County clarifies RAP guidelines, calls for arts, culture proposals

ST. GEORGE – The Washington County Commission clarified guidelines for the county’s Recreation, Parks and Arts advisory board and called for culture and arts funding requests  at a special commission meeting Thursday.

The RAP tax was passed by voters in the 2014 General Election and is expected to generate $2 million per year for the county and municipalities. The money is earmarked for recreational and cultural facilities and organizations.

The RAP tax is a sales tax of one-tenth of one percent – the equivalent of one cent for every $10 – collected on nonfood items. The tax can be levied for 10 years but must then be reauthorized by voters.

Read more: Let’s rap about tax, RAP tax that is

RAP tax funds are divided between the county and municipalities; 15 percent is distributed by the county. Of the remaining 85 percent, two-thirds is divided among the county and municipalities based on population and one-third goes to the community where the sale occurred and where the sales tax was actually collected.

The county’s fifteen percent has been designated by the commission for support of cultural and art activities.

“In the public there’s always been a little confusion about this RAP board, because they feel that that’s the board that is divvying out all the RAP (tax funds) when in reality it’s only this 15 percent that’s been set aside for culture and arts,” Commissioner Victor Iverson said.

Commissioners amended RAP guidelines to clarify that the funds overseen by the county’s RAP tax advisory board are intended for private nonprofit organizations.

“The RAP tax advisory board was getting applications from a museum that St. George owns, or a dance company owned by Dixie State University,” Deputy Washington County Attorney Eric Clarke said, “and they weren’t sure if those entities could apply or not.”

“Obviously, St. George City, who gets the majority of the RAP tax funds, can allocate any portion of their million-plus dollars to any of the entities that they have,” Clarke said.

“But this 15 percent, with this clarification, will only go to private companies that are out there, in a nonprofit way, bringing arts into the community.

RAP funding

In February, $125,000 in RAP funds were awarded to 26 different entities of the 42 various art, theater and music organizations that applied for funding.

Tuacahn Center for the Arts received half of the available RAP tax funds — $125,000 — a commitment the Commission made during an October 2015 meeting.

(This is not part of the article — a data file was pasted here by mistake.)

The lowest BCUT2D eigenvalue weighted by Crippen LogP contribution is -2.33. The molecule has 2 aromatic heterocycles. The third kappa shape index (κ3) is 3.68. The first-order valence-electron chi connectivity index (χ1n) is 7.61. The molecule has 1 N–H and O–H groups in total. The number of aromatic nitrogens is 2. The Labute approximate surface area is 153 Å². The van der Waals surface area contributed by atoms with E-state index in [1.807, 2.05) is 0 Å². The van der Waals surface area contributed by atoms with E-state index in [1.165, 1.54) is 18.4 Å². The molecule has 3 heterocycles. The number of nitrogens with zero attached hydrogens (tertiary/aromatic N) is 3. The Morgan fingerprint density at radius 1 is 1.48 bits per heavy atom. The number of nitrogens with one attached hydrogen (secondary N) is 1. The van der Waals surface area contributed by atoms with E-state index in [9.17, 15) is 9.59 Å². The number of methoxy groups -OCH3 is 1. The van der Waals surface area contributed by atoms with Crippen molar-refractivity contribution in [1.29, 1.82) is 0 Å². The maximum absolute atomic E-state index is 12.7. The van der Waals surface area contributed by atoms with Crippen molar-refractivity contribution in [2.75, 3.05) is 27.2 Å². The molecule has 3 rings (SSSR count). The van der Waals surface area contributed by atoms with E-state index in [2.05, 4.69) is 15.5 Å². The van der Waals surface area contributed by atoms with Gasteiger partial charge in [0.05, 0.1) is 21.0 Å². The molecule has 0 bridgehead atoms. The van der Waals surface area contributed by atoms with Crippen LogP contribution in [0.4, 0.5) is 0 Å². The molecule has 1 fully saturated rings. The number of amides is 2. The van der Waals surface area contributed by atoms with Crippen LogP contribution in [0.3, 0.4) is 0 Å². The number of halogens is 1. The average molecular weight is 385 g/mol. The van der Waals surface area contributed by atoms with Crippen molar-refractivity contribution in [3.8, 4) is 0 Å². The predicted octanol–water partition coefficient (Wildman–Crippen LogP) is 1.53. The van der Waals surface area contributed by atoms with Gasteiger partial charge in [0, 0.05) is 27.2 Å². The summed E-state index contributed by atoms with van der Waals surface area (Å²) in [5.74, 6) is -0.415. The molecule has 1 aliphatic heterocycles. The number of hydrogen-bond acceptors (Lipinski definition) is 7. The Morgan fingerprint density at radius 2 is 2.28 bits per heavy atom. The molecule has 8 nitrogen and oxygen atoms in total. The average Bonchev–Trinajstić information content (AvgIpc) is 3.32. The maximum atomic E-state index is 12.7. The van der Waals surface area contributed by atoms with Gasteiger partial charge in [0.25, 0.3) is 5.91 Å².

Other groups receiving major funding include the Southwest Symphony Orchestra, which received $29,600, and the Kayenta Arts Foundation, which received $10,000. Smaller amounts ranging from $500 to $8,000 were granted to other groups.

In April, the county distributed about $70,000 in recreation funds to the Children’s Justice Center, the Silver Reef Foundation and several parks in several smaller communities within the county.

RAP funding deadline, schedule

Applications for RAP tax funds are due Sept. 23 and the county has issued these guidelines.

The schedule projects a single annual application cycle for the second year of RAP funding requests.

Another opportunity may be extended to apply for smaller project grants to fund opportunities that were not identified in time to submit as part of the annual cycle.

  • Deadline for submission of funding requests: Sept. 23.
  • Recommendations from RAP Advisory Board to County Commission: Dec. 20.
  • County Commission authorization to fund approved projects: Tuesday, Jan. 17, 2017.
  • Disbursement of funds for approved projects: Projected to be near the end of February of 2017, subject to the availability of funds.

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1 Comment

  • Not_So_Much September 17, 2016 at 6:46 am

    Funds for the arts, great. Of course my idea if art may not be yours. Two million dollars a year might help the roads that we are now being asked in the general election to cough up a little more for that. I sure wish government would stick to basic services that they need to provide and voters will wake up and vote no to any and all tax increases until they do so.

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